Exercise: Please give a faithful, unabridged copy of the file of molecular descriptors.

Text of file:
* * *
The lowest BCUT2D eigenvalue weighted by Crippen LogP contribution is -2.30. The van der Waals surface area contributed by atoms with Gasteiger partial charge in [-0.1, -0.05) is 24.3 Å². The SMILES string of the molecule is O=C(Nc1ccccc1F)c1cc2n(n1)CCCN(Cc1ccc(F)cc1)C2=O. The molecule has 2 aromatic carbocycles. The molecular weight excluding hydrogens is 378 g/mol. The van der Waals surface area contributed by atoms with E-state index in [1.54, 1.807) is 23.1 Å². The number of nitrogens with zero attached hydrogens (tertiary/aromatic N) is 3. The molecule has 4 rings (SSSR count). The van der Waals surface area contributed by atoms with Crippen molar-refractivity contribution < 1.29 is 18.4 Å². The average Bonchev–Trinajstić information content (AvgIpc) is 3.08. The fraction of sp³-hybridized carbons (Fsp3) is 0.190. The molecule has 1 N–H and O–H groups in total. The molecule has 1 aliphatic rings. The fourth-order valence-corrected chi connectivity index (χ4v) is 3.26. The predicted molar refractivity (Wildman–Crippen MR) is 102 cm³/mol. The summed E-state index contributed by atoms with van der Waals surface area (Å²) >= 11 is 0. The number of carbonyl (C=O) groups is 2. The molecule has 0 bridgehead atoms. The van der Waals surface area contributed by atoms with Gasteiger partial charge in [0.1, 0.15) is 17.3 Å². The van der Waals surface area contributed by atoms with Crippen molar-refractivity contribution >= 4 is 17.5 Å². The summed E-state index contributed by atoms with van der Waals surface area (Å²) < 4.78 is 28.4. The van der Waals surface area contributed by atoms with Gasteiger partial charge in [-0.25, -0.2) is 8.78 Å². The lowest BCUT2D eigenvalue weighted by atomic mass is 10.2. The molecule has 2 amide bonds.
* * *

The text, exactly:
The lowest BCUT2D eigenvalue weighted by Crippen LogP contribution is -2.30. The van der Waals surface area contributed by atoms with Gasteiger partial charge in [-0.1, -0.05) is 24.3 Å². The SMILES string of the molecule is O=C(Nc1ccccc1F)c1cc2n(n1)CCCN(Cc1ccc(F)cc1)C2=O. The molecule has 2 aromatic carbocycles. The molecular weight excluding hydrogens is 378 g/mol. The van der Waals surface area contributed by atoms with E-state index in [1.54, 1.807) is 23.1 Å². The number of nitrogens with zero attached hydrogens (tertiary/aromatic N) is 3. The molecule has 4 rings (SSSR count). The van der Waals surface area contributed by atoms with Crippen molar-refractivity contribution < 1.29 is 18.4 Å². The average Bonchev–Trinajstić information content (AvgIpc) is 3.08. The fraction of sp³-hybridized carbons (Fsp3) is 0.190. The molecule has 1 N–H and O–H groups in total. The molecule has 1 aliphatic rings. The fourth-order valence-corrected chi connectivity index (χ4v) is 3.26. The predicted molar refractivity (Wildman–Crippen MR) is 102 cm³/mol. The summed E-state index contributed by atoms with van der Waals surface area (Å²) >= 11 is 0. The number of carbonyl (C=O) groups is 2. The molecule has 0 bridgehead atoms. The van der Waals surface area contributed by atoms with Gasteiger partial charge in [0.1, 0.15) is 17.3 Å². The van der Waals surface area contributed by atoms with Crippen molar-refractivity contribution >= 4 is 17.5 Å². The summed E-state index contributed by atoms with van der Waals surface area (Å²) < 4.78 is 28.4. The van der Waals surface area contributed by atoms with Gasteiger partial charge in [-0.25, -0.2) is 8.78 Å². The lowest BCUT2D eigenvalue weighted by atomic mass is 10.2. The molecule has 2 amide bonds.